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  • Salvation/Sauce– right there with the crust comes a sauce. It is usually red (tomato-based) or white (cream-based). I am reminded that our faith, and our ability to approach God freely is “covered” by the shed blood of Jesus Christ. Our sins, though scarlet, are made white as snow. Whatever weaknesses we have– even our small or weak faith, are “covered”– God pours and spreads His grace and salvation over us. Jesus advocates for us every time we pray.
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  • Content of our Prayers/Toppings–pizzas come in all types of varieties. I’ve had pizzas with goat cheese, tomatoes, onions, shrimp, smoked sausage, carrots, blueberries, ham, scrambled eggs, spinach, olives, gravy, cornmeal, mushrooms, grilled chicken, dried beef, taco meat, cocktail sauce…just not all on the same pizza! My point is that our prayers are as unique and individual as we are. Some of us pray “single topping” prayers– raising a special concern that God has laid on our heart– all day long, or for days or years on end. Some of us pray “scattershot” prayers– a little of this and a little of that as things come to mind. Some of us pray “house favorite” prayers– we follow a formula or a pattern in many of our prayers. But each prayer gives off a delicious aroma– each one has a unique combination of flavors, textures, and pleasing smells as they are offered up to the Father.
    And we prepare our toppings/our individual prayers…our thoughts may be chopped up, diced, sliced, and spread around. They may get layered and mixed up and melded.
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  • Meditation/Baking– I’ve had fruit and vegetable pizzas that are served “uncooked” (except usually the crust has been pre-baked), but most pizzas have to go in the oven before they can be eaten. Some prayers are spoken in public or “in the moment,” but God wants to spend some time alone with us– even if it is in a “hot” oven for just a few minutes! Taking time to immerse ourselves in God’s presence not only refreshes us, it gives us time and space and openness to hear God’s voice; to catch a glimpse of His vision for our day; to close our eyes and ears to distractions and false promises, guilt and self-justification.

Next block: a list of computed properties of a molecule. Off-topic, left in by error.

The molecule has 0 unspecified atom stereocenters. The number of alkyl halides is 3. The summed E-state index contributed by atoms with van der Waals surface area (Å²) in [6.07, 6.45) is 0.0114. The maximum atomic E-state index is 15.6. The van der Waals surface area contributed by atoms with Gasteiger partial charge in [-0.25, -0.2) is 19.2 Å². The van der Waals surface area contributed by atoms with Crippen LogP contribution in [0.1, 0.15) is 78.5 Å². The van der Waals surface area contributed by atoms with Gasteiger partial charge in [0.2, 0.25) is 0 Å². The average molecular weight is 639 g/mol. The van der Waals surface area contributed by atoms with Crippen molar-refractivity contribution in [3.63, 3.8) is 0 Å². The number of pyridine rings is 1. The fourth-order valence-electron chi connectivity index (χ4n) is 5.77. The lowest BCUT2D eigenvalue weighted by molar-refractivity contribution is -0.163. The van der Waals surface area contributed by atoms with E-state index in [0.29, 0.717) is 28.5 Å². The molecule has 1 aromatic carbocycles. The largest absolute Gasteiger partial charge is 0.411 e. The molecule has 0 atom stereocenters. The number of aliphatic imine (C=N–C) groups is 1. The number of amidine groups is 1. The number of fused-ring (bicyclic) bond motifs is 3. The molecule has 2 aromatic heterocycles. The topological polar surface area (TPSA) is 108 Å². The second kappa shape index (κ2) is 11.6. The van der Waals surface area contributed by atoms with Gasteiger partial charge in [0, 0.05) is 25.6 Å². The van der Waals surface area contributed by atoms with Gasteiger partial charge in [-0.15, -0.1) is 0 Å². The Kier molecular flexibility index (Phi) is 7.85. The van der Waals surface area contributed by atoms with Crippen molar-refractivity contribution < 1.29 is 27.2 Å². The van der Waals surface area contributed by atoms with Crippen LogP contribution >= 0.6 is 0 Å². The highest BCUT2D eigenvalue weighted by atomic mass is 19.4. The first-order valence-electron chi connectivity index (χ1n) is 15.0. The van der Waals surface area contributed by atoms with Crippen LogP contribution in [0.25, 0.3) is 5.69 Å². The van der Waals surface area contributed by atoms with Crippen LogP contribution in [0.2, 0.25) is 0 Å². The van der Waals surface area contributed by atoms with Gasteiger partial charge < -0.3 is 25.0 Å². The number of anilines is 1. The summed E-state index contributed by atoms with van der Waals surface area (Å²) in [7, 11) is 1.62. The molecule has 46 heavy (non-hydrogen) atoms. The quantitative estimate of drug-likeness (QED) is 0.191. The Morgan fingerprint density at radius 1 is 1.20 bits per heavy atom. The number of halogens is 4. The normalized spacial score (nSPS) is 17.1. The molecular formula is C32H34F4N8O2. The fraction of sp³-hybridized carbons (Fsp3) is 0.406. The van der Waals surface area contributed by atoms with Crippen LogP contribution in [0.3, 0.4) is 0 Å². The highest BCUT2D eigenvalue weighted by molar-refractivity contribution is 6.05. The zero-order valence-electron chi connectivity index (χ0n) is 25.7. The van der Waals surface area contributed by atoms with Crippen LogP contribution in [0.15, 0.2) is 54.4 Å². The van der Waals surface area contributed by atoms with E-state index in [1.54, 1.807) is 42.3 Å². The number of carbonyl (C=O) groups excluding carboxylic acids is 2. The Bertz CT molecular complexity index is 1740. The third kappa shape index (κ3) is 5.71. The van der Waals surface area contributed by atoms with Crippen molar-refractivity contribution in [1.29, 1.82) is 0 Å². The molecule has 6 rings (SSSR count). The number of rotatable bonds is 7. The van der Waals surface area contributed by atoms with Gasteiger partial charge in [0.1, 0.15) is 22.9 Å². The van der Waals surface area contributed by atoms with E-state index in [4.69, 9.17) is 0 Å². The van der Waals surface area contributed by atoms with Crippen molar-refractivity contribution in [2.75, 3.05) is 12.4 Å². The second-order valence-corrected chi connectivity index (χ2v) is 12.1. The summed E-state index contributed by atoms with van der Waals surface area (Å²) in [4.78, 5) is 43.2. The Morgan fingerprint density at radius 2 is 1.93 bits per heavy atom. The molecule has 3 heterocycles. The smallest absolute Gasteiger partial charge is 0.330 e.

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  • Reading/Recipe–great pizzas don’t just happen by trial and error. Even though I love to experiment with different toppings and different seasonings–even different crust variations–if I don’t follow a recipe, I can ruin an otherwise great pizza. If we’re not reading the Bible regularly, we can begin to fall into bad prayer habits– selfish or prideful prayers, praying in the wrong spirit (bitterness or anger), even praying in ways that don’t recognize God for who He is.
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  • Serving/Serving! Pizzas are not meant to be created and left to sit and grow cold or moldy. Prayers offered up without obedience and active service don’t nourish anyone. Prayer should nourish our souls– we should be strengthened, changed, and experience growth. And God is gracious. Even if our prayer life has grown “cold”– well, cold pizza is still really good!
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So build a great pizza/prayer today (and throughout the day). “Taste and see that the Lord is Good” (Psalm 34:8)! Come back tomorrow and repeat!

Heroes of the Faith

When I was just a girl, many of my cousins and playmates were fans of comic-book heroes: Superman, Batman, Wonder Woman, X-Men, Spiderman, and many others. In fact, in second grade, we had a “superhero” club that met at recess and played out scenarios. Most of us got to be heroes; a few had to take turns being villains. We ran as fast as we could; we pretended to fly; we pretended to save the world!

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Each super hero has a special super power (or several super powers), and each one has a “fatal flaw”– some weakness that could keep him (or her) from easy victory over a villain. Superman can fly; but he cannot overcome the effects of Krypton. Batman has a seemingly endless array of cool gadgets, but they are not always enough to counter the cool gadgets of his foes. Spider-man can spin webs, but being a superhero doesn’t pay his bills. Wonder Woman has a lasso of truth and an invisible airplane, but she must struggle between promoting peace and fighting to stop violence and war.